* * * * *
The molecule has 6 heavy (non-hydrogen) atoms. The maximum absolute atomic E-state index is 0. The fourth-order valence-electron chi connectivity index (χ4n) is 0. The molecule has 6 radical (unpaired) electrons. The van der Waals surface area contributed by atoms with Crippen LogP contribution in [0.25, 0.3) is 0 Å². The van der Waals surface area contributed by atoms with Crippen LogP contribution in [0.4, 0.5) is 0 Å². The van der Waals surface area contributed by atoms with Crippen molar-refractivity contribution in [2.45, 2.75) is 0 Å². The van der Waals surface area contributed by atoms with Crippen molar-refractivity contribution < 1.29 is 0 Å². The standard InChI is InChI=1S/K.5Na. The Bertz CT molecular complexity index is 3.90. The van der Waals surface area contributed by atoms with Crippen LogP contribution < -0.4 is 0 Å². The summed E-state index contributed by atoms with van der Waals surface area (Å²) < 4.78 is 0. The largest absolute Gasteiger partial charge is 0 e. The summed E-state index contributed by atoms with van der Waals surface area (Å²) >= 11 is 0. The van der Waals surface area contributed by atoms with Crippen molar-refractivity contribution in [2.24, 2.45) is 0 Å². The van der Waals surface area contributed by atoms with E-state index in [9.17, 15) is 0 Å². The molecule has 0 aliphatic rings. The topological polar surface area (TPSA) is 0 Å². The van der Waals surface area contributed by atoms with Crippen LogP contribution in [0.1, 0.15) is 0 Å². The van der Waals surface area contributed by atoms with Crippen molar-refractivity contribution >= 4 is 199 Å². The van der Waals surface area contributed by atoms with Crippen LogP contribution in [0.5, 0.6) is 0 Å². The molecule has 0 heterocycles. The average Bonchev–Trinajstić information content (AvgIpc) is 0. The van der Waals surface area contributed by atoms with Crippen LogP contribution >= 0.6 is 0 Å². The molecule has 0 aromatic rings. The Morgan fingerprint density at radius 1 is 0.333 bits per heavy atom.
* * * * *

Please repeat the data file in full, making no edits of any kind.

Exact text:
The molecule has 6 heavy (non-hydrogen) atoms. The maximum absolute atomic E-state index is 0. The fourth-order valence-electron chi connectivity index (χ4n) is 0. The molecule has 6 radical (unpaired) electrons. The van der Waals surface area contributed by atoms with Crippen LogP contribution in [0.25, 0.3) is 0 Å². The van der Waals surface area contributed by atoms with Crippen LogP contribution in [0.4, 0.5) is 0 Å². The van der Waals surface area contributed by atoms with Crippen molar-refractivity contribution in [2.45, 2.75) is 0 Å². The van der Waals surface area contributed by atoms with Crippen molar-refractivity contribution < 1.29 is 0 Å². The standard InChI is InChI=1S/K.5Na. The Bertz CT molecular complexity index is 3.90. The van der Waals surface area contributed by atoms with Crippen LogP contribution < -0.4 is 0 Å². The summed E-state index contributed by atoms with van der Waals surface area (Å²) < 4.78 is 0. The largest absolute Gasteiger partial charge is 0 e. The summed E-state index contributed by atoms with van der Waals surface area (Å²) >= 11 is 0. The van der Waals surface area contributed by atoms with Crippen molar-refractivity contribution in [2.24, 2.45) is 0 Å². The van der Waals surface area contributed by atoms with E-state index in [9.17, 15) is 0 Å². The molecule has 0 aliphatic rings. The topological polar surface area (TPSA) is 0 Å². The van der Waals surface area contributed by atoms with Crippen LogP contribution in [0.1, 0.15) is 0 Å². The van der Waals surface area contributed by atoms with Crippen molar-refractivity contribution >= 4 is 199 Å². The van der Waals surface area contributed by atoms with Crippen LogP contribution in [0.5, 0.6) is 0 Å². The molecule has 0 heterocycles. The average Bonchev–Trinajstić information content (AvgIpc) is 0. The van der Waals surface area contributed by atoms with Crippen LogP contribution >= 0.6 is 0 Å². The molecule has 0 aromatic rings. The Morgan fingerprint density at radius 1 is 0.333 bits per heavy atom.